If having good audio is the most important thing, good lighting is a close second. Fortunately this one’s pretty easy. Just make sure your subject or whatever it is you’re trying to film is well lit.
If it’s too dark the video is going to come out grainy and be hard to color correct.
There are some workarounds of course like buying a more expensive low light lens or… you could take the budget approach and use natural or artificial lighting.
Artificial lights are great because they allow you to control the lighting to whatever level you feel looks best. You can also move them around, adjust the angles, even the color of them with the use of things like gels.
But when it comes to the quality of light, natural light is hard to beat. So if you can film near a window, or outdoors the light is going to look more natural, and it’s free.
A quick note, if you’re filming outdoors and the sun is out in full force you may need an ND filter for your lens to prevent too much light from getting in. Think of an ND filter as sunglasses for your lens.
Tip #3: Script
And this brings us to Tip #3, the script.
Whether you want to script out each and every single word, frame, and sequence is entirely up to you, but at the very least you need to have a plan.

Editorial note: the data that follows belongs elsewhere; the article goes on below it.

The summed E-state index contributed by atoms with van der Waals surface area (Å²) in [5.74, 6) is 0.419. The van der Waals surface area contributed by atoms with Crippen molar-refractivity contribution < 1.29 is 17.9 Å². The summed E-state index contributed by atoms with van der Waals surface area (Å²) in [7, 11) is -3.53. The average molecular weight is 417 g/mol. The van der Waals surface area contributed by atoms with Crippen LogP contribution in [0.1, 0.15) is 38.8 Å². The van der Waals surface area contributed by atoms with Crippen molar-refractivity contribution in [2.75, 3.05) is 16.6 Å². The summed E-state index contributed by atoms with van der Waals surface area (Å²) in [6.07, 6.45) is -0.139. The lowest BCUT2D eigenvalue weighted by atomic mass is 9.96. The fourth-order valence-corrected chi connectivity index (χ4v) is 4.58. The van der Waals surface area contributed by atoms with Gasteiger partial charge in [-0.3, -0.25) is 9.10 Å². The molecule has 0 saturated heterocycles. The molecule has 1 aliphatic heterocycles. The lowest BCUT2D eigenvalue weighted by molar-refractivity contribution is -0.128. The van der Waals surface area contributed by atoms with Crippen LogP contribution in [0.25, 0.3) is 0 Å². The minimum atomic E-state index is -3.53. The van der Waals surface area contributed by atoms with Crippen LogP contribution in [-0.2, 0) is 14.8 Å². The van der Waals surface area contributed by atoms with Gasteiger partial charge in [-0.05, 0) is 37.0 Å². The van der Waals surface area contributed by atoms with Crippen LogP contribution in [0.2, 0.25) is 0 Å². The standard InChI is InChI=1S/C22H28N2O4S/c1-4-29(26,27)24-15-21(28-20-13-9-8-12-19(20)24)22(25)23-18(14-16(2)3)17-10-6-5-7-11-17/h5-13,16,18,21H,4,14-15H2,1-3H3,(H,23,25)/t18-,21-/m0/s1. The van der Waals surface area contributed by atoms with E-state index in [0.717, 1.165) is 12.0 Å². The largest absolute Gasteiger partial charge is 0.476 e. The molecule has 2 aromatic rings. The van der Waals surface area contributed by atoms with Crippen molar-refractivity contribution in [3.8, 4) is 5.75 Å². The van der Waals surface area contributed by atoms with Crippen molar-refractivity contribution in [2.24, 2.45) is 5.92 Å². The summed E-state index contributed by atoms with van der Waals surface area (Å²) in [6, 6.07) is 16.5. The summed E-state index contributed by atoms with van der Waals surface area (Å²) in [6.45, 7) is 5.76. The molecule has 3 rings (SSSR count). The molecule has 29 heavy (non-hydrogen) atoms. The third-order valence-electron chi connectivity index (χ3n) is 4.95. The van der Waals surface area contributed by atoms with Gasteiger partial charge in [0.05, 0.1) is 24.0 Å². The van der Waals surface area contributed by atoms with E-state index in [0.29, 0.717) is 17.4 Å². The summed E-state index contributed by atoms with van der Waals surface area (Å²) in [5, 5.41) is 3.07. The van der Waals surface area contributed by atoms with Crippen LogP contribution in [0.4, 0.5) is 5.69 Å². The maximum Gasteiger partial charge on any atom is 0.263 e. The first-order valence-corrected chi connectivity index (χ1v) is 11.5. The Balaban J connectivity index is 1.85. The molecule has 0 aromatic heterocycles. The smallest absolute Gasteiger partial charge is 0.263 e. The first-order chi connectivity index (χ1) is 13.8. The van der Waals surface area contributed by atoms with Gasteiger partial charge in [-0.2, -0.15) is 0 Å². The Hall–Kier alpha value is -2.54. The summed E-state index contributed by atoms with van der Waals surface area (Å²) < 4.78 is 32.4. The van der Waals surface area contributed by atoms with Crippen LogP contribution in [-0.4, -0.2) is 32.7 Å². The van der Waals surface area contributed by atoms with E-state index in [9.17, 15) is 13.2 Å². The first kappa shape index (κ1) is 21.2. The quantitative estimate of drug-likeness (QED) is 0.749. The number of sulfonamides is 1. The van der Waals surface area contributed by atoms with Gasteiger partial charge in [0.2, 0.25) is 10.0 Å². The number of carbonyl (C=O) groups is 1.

Both to keep things on track and flowing in a smooth and understandable direction, but also to significantly cut down on editing time later.
After all, if your plan is to just hit record and start rambling on and on stream of consciousness style it’s going to be hard to sort through the noise to get to the point you were actually hoping to make.
Now depending on whether you’re making YouTube videos, an online video ad, or a full length feature film, the script is going to obviously vary.
But if we’re talking about say a YouTube video or an online video ad the script can actually be pretty simple and still be effective at keeping things on track.
Free Script: adamerhart.com/videoadtemplate
Start with an intro, pick 3-5 or so main talking points, wrap it all up with a conclusion. And you’re good to go.
Tip #4: Location
Tip #4 is to remember that the location, backdrop, or setting your shooting in is almost like a character in your video.